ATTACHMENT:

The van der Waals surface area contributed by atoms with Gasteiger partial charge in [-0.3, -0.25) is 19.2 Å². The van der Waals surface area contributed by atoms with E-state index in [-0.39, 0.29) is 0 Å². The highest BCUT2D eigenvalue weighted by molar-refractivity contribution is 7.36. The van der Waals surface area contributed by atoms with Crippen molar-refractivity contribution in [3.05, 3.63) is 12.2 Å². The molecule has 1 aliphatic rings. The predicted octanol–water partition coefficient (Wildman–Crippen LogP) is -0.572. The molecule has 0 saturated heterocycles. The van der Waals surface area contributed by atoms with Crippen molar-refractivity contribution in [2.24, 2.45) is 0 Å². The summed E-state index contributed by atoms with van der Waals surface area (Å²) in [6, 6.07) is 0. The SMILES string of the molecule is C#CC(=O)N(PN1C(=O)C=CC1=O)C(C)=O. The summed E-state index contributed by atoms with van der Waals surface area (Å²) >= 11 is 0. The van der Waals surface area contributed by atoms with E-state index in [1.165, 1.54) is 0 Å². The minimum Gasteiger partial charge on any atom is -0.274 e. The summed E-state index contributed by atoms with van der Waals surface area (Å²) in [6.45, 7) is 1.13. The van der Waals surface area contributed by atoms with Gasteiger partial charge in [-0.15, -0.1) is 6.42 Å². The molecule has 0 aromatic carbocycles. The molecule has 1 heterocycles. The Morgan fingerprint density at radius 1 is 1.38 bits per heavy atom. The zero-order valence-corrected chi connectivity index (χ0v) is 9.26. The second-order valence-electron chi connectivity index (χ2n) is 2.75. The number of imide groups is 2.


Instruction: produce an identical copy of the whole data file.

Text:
The van der Waals surface area contributed by atoms with Gasteiger partial charge in [-0.3, -0.25) is 19.2 Å². The van der Waals surface area contributed by atoms with E-state index in [-0.39, 0.29) is 0 Å². The highest BCUT2D eigenvalue weighted by molar-refractivity contribution is 7.36. The van der Waals surface area contributed by atoms with Crippen molar-refractivity contribution in [3.05, 3.63) is 12.2 Å². The molecule has 1 aliphatic rings. The predicted octanol–water partition coefficient (Wildman–Crippen LogP) is -0.572. The molecule has 0 saturated heterocycles. The van der Waals surface area contributed by atoms with Crippen molar-refractivity contribution in [2.24, 2.45) is 0 Å². The summed E-state index contributed by atoms with van der Waals surface area (Å²) in [6, 6.07) is 0. The SMILES string of the molecule is C#CC(=O)N(PN1C(=O)C=CC1=O)C(C)=O. The summed E-state index contributed by atoms with van der Waals surface area (Å²) >= 11 is 0. The van der Waals surface area contributed by atoms with E-state index in [1.165, 1.54) is 0 Å². The minimum Gasteiger partial charge on any atom is -0.274 e. The summed E-state index contributed by atoms with van der Waals surface area (Å²) in [6.45, 7) is 1.13. The van der Waals surface area contributed by atoms with Gasteiger partial charge in [-0.15, -0.1) is 6.42 Å². The molecule has 0 aromatic carbocycles. The molecule has 1 heterocycles. The Morgan fingerprint density at radius 1 is 1.38 bits per heavy atom. The zero-order valence-corrected chi connectivity index (χ0v) is 9.26. The second-order valence-electron chi connectivity index (χ2n) is 2.75. The number of imide groups is 2.